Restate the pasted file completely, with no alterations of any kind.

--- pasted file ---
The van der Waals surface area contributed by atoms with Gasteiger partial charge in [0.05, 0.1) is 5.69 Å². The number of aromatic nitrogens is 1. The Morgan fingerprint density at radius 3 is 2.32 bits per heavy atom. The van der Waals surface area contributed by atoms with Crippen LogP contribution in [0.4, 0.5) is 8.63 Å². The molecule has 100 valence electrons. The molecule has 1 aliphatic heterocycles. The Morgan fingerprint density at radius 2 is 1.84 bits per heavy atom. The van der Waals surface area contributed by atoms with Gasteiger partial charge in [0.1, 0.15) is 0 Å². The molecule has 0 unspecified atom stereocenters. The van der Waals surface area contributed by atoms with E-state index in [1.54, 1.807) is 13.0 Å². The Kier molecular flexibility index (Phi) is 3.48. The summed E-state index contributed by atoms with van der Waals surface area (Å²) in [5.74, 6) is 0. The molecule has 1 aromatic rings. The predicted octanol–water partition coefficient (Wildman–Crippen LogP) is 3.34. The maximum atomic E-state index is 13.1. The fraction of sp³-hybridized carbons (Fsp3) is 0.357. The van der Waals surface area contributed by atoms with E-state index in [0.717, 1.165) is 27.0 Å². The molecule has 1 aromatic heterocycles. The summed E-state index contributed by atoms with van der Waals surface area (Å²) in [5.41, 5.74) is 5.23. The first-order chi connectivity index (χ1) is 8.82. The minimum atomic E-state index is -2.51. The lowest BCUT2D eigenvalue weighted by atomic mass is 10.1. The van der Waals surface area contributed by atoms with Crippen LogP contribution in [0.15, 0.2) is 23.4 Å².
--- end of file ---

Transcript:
The van der Waals surface area contributed by atoms with Gasteiger partial charge in [0.05, 0.1) is 5.69 Å². The number of aromatic nitrogens is 1. The Morgan fingerprint density at radius 3 is 2.32 bits per heavy atom. The van der Waals surface area contributed by atoms with Crippen LogP contribution in [0.4, 0.5) is 8.63 Å². The molecule has 100 valence electrons. The molecule has 1 aliphatic heterocycles. The Morgan fingerprint density at radius 2 is 1.84 bits per heavy atom. The van der Waals surface area contributed by atoms with Gasteiger partial charge in [0.1, 0.15) is 0 Å². The molecule has 0 unspecified atom stereocenters. The van der Waals surface area contributed by atoms with E-state index in [1.54, 1.807) is 13.0 Å². The Kier molecular flexibility index (Phi) is 3.48. The summed E-state index contributed by atoms with van der Waals surface area (Å²) in [5.74, 6) is 0. The molecule has 1 aromatic rings. The predicted octanol–water partition coefficient (Wildman–Crippen LogP) is 3.34. The maximum atomic E-state index is 13.1. The fraction of sp³-hybridized carbons (Fsp3) is 0.357. The van der Waals surface area contributed by atoms with E-state index in [0.717, 1.165) is 27.0 Å². The molecule has 1 aromatic heterocycles. The summed E-state index contributed by atoms with van der Waals surface area (Å²) in [5.41, 5.74) is 5.23. The first-order chi connectivity index (χ1) is 8.82. The minimum atomic E-state index is -2.51. The lowest BCUT2D eigenvalue weighted by atomic mass is 10.1. The van der Waals surface area contributed by atoms with Crippen LogP contribution in [0.15, 0.2) is 23.4 Å².